Richard Jones, M.D.


4925 J Street
Sacramento, CA 95819 | 916-452-8105


What is Laser vision correction?

Laser vision correction is a revolutionary medical procedure that allows most people freedom from glasses or contact lenses. A cool beam of laser light microscopically reshapes the front contour of the eye, the cornea, improving its focus. LASIK is the technical name of the most common laser vision correction procedure used in recent years. PRK is another type of laser vision correction and is very similar.

What types of vision conditions can be improved?

LASIK can benefit most people with nearsightedness (myopia), farsightedness (hyperopia), and astigmatism. One of the major functions of the front surface of the eye, or cornea, is to focus light. Nearsightedness, or myopia, occurs when your eye is too long in relation to the curvature of your cornea. Things are better seen close up than at a distance. Farsightedness, or hyperopia, occurs when your eye is too short in relation to the curvature of your cornea. Things are better seen at a distance than near. Astigmatism exists when your cornea has an irregular, oval shape and the focus is twisted. Laser vision correction, or LASIK, is not able to remove cataracts or treat a lazy eye.

Why should I consider having Eye Site Sacramento physicians do my laser eye surgery?

With 19 years of practice in Sacramento, the physicians of Eye Site Sacramento have performed thousands of eye surgeries and laser procedures, and have an excellent reputation for patient care. Dr. Jones and Dr. Serdahl are Board Certified, are active members of the American Academy of Ophthalmology, the American Academy of Cataract and Refractive Surgery, the California Association of Ophthalmology, the Sacramento Medical Society, and numerous other associations and committees. We utilize the newest VISX laser techniques, finest equipment and supplies. We will provide you with attention and medical care provided personally by our physicians. Follow-up care is provided free for a period of six months following your laser treatment.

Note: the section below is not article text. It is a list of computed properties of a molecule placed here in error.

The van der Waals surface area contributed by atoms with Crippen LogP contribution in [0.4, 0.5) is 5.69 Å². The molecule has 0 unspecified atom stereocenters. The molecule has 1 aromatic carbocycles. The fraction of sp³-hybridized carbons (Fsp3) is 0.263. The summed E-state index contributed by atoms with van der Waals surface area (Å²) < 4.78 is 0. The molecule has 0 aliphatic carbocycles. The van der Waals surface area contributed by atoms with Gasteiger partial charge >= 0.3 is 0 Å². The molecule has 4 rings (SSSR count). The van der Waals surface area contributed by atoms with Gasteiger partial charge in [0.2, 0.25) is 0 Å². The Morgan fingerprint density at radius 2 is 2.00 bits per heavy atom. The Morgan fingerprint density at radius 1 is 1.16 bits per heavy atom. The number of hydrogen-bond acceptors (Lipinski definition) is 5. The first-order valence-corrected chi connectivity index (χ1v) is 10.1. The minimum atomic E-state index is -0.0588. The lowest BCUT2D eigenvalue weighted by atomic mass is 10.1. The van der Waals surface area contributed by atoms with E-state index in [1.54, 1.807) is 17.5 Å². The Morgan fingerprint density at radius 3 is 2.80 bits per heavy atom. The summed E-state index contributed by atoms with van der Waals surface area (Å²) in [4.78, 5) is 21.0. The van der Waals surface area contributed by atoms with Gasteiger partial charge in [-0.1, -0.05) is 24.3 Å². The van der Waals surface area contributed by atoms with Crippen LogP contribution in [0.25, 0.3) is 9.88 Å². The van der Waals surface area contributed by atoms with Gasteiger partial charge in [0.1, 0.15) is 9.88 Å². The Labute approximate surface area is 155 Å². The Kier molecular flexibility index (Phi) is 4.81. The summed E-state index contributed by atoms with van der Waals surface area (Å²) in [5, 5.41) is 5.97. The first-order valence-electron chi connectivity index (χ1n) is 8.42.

Is Laser vision correction safe?

The laser was invented in the United States in the early 80?s and it has been tested extensively for many years. LASIK has been performed internationally for over 20 years and in U.S. clinical trials with excellent results since 1995. Millions of patients worldwide have undergone successful laser vision correction procedures. There is minimal risk of serious complications. Most of the complications are relatively mild and do not result in long-term interference with vision. The complication rate cited in large studies is between 0.5% and 1.9% at 1-2 years. Our physicians will thoroughly discuss potential complications with any patient considering LASIK.

How is it done?